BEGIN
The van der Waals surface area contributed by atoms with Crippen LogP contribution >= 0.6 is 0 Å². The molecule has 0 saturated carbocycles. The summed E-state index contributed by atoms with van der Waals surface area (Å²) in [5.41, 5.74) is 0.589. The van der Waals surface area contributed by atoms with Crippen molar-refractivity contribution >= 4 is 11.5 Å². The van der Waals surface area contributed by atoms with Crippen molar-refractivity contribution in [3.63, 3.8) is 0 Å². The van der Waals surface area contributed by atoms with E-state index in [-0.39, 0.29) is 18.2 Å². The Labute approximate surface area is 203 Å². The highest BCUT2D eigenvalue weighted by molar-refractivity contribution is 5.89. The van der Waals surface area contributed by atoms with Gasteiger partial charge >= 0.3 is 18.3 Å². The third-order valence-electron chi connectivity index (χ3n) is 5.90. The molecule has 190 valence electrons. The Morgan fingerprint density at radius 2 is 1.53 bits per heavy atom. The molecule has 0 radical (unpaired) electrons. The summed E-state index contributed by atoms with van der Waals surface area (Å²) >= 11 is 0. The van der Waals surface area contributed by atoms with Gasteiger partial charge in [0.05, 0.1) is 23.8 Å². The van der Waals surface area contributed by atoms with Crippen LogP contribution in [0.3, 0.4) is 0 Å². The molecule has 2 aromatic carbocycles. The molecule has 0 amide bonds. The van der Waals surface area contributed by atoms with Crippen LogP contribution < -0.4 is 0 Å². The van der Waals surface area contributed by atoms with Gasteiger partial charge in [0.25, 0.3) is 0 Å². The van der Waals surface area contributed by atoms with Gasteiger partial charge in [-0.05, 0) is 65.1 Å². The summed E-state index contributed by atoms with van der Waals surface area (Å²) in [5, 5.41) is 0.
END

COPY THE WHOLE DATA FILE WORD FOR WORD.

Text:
The van der Waals surface area contributed by atoms with Crippen LogP contribution >= 0.6 is 0 Å². The molecule has 0 saturated carbocycles. The summed E-state index contributed by atoms with van der Waals surface area (Å²) in [5.41, 5.74) is 0.589. The van der Waals surface area contributed by atoms with Crippen molar-refractivity contribution >= 4 is 11.5 Å². The van der Waals surface area contributed by atoms with Crippen molar-refractivity contribution in [3.63, 3.8) is 0 Å². The van der Waals surface area contributed by atoms with E-state index in [-0.39, 0.29) is 18.2 Å². The Labute approximate surface area is 203 Å². The highest BCUT2D eigenvalue weighted by molar-refractivity contribution is 5.89. The van der Waals surface area contributed by atoms with Gasteiger partial charge >= 0.3 is 18.3 Å². The third-order valence-electron chi connectivity index (χ3n) is 5.90. The molecule has 190 valence electrons. The Morgan fingerprint density at radius 2 is 1.53 bits per heavy atom. The molecule has 0 radical (unpaired) electrons. The summed E-state index contributed by atoms with van der Waals surface area (Å²) >= 11 is 0. The van der Waals surface area contributed by atoms with Gasteiger partial charge in [0.05, 0.1) is 23.8 Å². The van der Waals surface area contributed by atoms with Crippen LogP contribution in [0.3, 0.4) is 0 Å². The molecule has 2 aromatic carbocycles. The molecule has 0 amide bonds. The van der Waals surface area contributed by atoms with Crippen LogP contribution < -0.4 is 0 Å². The van der Waals surface area contributed by atoms with Gasteiger partial charge in [0.25, 0.3) is 0 Å². The van der Waals surface area contributed by atoms with Gasteiger partial charge in [-0.05, 0) is 65.1 Å². The summed E-state index contributed by atoms with van der Waals surface area (Å²) in [5, 5.41) is 0.